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Advances in taxonomy, ecology, and biogeography of Dirivultidae (Copepoda) associated with chemosynthetic environments in the Deep Sea
Gollner, S.; Ivanenko, V.N.; Arbizu, P.M.; Bright, M. (2010). Advances in taxonomy, ecology, and biogeography of Dirivultidae (Copepoda) associated with chemosynthetic environments in the Deep Sea. PLoS One 5(8): e9801. https://hdl.handle.net/10.1371/journal.pone.0009801
In: PLoS One. Public Library of Science: San Francisco. ISSN 1932-6203; e-ISSN 1932-6203, more
Peer reviewed article  

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Keyword
    Marine

Authors  Top 
  • Gollner, S.
  • Ivanenko, V.N.
  • Arbizu, P.M.
  • Bright, M.

Abstract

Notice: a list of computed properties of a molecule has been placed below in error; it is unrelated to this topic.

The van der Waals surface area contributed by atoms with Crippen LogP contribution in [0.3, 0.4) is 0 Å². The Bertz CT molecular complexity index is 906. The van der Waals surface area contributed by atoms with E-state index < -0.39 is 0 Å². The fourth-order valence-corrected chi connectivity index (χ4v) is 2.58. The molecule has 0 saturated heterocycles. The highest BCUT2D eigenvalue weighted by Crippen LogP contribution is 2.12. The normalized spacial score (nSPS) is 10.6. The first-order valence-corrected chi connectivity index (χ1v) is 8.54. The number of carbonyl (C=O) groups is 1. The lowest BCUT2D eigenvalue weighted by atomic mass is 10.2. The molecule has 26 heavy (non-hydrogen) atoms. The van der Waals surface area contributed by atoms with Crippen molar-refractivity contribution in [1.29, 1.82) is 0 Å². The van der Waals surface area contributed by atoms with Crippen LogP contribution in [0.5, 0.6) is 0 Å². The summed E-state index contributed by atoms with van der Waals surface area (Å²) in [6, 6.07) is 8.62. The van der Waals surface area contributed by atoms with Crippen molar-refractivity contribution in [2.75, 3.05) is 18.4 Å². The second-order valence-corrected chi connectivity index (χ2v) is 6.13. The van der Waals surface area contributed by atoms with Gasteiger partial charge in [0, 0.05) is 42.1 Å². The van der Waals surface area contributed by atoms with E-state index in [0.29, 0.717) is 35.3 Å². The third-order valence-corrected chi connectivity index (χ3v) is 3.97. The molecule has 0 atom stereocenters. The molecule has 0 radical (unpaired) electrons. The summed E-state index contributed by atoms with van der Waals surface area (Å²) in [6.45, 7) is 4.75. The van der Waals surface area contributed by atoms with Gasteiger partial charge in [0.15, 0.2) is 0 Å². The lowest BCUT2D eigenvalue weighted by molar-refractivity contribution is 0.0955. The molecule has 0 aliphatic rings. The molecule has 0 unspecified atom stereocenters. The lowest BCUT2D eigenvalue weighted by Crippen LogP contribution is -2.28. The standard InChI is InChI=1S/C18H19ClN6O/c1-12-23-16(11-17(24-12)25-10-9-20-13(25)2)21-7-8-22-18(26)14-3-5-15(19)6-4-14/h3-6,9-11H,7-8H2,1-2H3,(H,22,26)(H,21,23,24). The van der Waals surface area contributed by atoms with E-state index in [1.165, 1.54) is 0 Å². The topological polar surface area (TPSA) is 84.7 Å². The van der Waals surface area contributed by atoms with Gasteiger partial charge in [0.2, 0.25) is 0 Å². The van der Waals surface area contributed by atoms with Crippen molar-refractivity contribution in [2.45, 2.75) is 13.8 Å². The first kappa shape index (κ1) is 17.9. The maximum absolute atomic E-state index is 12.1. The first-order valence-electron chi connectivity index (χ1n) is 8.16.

Copepoda is one of the most prominent higher taxa with almost 80 described species at deep-sea hydrothermal vents. The unique copepod family Dirivultidae with currently 50 described species is the most species rich invertebrate family at hydrothermal vents. We reviewed the literature of Dirivultidae and provide a complete key to species, and map geographical and habitat specific distribution. In addition we discuss the ecology and origin of this family. Dirivultidae are only present at deep-sea hydrothermal vents and along the axial summit trough of midocean ridges, with the exception of Dirivultus dentaneus found associated with Lamellibrachia species at 1125 m depth off southern California. To our current knowledge Dirivultidae are unknown from shallow-water vents, seeps, whale falls, and wood falls. They are a prominent part of all communities at vents and in certain habitat types (like sulfide chimneys colonized by pompei worms) they are the most abundant animals. They are free-living on hard substrate, mostly found in aggregations of various foundation species (e.g. alvinellids, vestimentiferans, and bivalves). Most dirivultid species colonize more than one habitat type. Dirivultids have a world-wide distribution, but most genera and species are endemic to a single biogeographic region. Their origin is unclear yet, but immigration from other deep-sea chemosynthetic habitats (stepping stone hypothesis) or from the deep-sea sediments seems unlikely, since Dirivultidae are unknown from these environments. Dirivultidae is the most species rich family and thus can be considered the most successful taxon at deep-sea vents.

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